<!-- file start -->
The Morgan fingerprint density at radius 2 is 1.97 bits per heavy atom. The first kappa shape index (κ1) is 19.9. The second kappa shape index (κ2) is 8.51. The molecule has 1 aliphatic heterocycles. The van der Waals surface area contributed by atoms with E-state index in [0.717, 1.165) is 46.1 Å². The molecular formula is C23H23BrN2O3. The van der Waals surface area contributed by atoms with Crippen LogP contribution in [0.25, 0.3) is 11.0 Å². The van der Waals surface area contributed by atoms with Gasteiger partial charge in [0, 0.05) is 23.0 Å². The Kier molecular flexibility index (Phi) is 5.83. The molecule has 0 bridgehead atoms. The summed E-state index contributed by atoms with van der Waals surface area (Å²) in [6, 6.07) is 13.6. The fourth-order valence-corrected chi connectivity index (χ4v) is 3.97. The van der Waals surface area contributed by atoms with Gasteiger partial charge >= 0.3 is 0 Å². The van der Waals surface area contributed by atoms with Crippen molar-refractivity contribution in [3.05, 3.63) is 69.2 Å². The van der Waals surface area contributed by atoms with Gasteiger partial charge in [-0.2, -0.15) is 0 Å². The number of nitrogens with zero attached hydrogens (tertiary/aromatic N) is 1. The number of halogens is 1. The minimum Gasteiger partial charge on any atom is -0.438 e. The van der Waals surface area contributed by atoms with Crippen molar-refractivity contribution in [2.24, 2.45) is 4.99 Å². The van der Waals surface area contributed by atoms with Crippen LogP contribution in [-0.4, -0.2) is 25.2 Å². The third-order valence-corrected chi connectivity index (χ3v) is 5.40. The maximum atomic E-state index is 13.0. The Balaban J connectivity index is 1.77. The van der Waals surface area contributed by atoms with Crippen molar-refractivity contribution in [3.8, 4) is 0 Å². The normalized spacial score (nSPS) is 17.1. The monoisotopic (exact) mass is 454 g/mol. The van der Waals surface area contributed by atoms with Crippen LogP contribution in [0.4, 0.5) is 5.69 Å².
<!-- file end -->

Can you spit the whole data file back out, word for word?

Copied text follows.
The Morgan fingerprint density at radius 2 is 1.97 bits per heavy atom. The first kappa shape index (κ1) is 19.9. The second kappa shape index (κ2) is 8.51. The molecule has 1 aliphatic heterocycles. The van der Waals surface area contributed by atoms with E-state index in [0.717, 1.165) is 46.1 Å². The molecular formula is C23H23BrN2O3. The van der Waals surface area contributed by atoms with Crippen LogP contribution in [0.25, 0.3) is 11.0 Å². The van der Waals surface area contributed by atoms with Gasteiger partial charge in [0, 0.05) is 23.0 Å². The Kier molecular flexibility index (Phi) is 5.83. The molecule has 0 bridgehead atoms. The summed E-state index contributed by atoms with van der Waals surface area (Å²) in [6, 6.07) is 13.6. The fourth-order valence-corrected chi connectivity index (χ4v) is 3.97. The van der Waals surface area contributed by atoms with Gasteiger partial charge >= 0.3 is 0 Å². The van der Waals surface area contributed by atoms with Crippen molar-refractivity contribution in [3.05, 3.63) is 69.2 Å². The van der Waals surface area contributed by atoms with Gasteiger partial charge in [-0.2, -0.15) is 0 Å². The number of nitrogens with zero attached hydrogens (tertiary/aromatic N) is 1. The number of halogens is 1. The minimum Gasteiger partial charge on any atom is -0.438 e. The van der Waals surface area contributed by atoms with Crippen molar-refractivity contribution in [2.24, 2.45) is 4.99 Å². The van der Waals surface area contributed by atoms with Crippen LogP contribution in [-0.4, -0.2) is 25.2 Å². The third-order valence-corrected chi connectivity index (χ3v) is 5.40. The maximum atomic E-state index is 13.0. The Balaban J connectivity index is 1.77. The van der Waals surface area contributed by atoms with Crippen molar-refractivity contribution in [3.8, 4) is 0 Å². The normalized spacial score (nSPS) is 17.1. The monoisotopic (exact) mass is 454 g/mol. The van der Waals surface area contributed by atoms with Crippen LogP contribution in [0.4, 0.5) is 5.69 Å².